Sunday, February 22, 2009

One-Straw Rev. - Ch.3

Returning to the Country

On the day following this experience, May 16th, I reported to work and handed in my resignation on the spot. My superiors and friends were amazed. They had no idea what to make of this. They held a farewell party for me in a restaurant above the wharf, but the atmosphere was a bit peculiar. This young man who had, until the previous day, gotten along well with everyone, who did not seem particularly dissatisfied with his work, who, on the contrary, had wholeheartedly dedicated himself to his research, had suddenly announced that he was quitting. And there I was, laughing happily.

At that time I addressed everyone as follows, "On this side is the wharf. On the other side is Pier 4. If you think there is life on this side, then death is on the other. If you want to get rid of the idea of death, then you should rid yourself of the notion that there is life on this side. Life and death are one."

When I said this everyone became even more concerned about me. "What's he saying? He must be out of his mind," they must have thought. They all saw me off with rueful faces. I was the only one who walked out briskly, in high spirits.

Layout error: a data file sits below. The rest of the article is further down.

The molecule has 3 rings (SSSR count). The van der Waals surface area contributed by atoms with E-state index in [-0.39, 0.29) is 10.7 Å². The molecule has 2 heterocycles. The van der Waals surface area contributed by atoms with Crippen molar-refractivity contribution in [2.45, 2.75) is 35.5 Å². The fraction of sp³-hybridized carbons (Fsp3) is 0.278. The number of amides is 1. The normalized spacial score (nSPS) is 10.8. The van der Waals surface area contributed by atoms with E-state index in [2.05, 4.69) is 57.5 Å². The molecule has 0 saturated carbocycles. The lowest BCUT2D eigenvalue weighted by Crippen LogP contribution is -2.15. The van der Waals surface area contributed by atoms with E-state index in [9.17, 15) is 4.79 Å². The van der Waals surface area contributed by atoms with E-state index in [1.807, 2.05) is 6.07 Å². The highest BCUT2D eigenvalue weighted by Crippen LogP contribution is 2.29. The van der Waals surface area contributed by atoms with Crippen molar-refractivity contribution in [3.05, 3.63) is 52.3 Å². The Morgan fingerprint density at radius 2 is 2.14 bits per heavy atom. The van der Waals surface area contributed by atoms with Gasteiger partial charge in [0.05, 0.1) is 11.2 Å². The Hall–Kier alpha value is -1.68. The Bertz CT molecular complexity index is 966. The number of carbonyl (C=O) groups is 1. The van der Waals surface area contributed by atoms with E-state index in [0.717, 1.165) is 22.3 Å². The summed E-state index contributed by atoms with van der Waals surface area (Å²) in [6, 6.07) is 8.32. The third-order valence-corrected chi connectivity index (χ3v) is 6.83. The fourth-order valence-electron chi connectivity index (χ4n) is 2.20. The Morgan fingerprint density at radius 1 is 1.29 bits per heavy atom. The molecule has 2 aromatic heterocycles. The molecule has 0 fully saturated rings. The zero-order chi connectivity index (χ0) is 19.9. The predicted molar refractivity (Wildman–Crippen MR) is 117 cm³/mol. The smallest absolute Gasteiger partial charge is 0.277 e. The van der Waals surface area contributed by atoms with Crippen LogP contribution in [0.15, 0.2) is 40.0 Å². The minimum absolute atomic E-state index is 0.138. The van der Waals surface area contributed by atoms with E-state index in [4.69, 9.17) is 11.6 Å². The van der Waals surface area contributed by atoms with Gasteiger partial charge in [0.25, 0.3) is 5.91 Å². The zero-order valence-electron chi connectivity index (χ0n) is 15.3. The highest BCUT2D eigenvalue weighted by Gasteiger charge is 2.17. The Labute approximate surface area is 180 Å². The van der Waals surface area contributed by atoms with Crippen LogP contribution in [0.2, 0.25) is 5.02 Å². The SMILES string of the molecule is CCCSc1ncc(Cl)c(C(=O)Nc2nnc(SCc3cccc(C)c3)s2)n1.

At that time my roommate was extremely worried about me and suggested that I take a quiet rest, perhaps out on the Boso Peninsula. So I left. I would have gone anywhere at all if someone had asked me. I boarded the bus and rode for many miles gazing out at the checkered pattern of fields and small villages along the highway. At one stop, I saw a small sign which read, "Utopia." I got off the bus there and set out in search of it.

On the coast there was a small inn and, climbing the cliff, I found a place with a truly wonderful view. I stayed at the inn and spent the days dozing in the tall grasses overlooking the sea. It may have been a few days, a week, or a month, but anyway I stayed there for some time. As the days passed my exhilaration dimmed, and I began to reflect on just what had happened. You could say I was finally coming to myself again.

I went to Tokyo and stayed for a while, passing the days by walking in the park, stopping people on the street and talking to them, sleeping here and there. My friend was worried and came to see how I was getting along. "Aren't you living in some dream world, some world of illusion?" he asked. "No," I replied, "it's you who are living in the dream world." We both thought, "I am right and you are in the dream world." When my friend turned to say good-bye, I answered with something like, "Don't say good-bye. To part is just to part." My friend seemed to have given up hope.

I left Tokyo, passed through the Kansai area* and came as far south as Kyushu. I was enjoying myself, drifting from place to place with the breeze. I challenged a lot of people with my conviction that everything is meaningless and of no value, that everything returns to nothingness.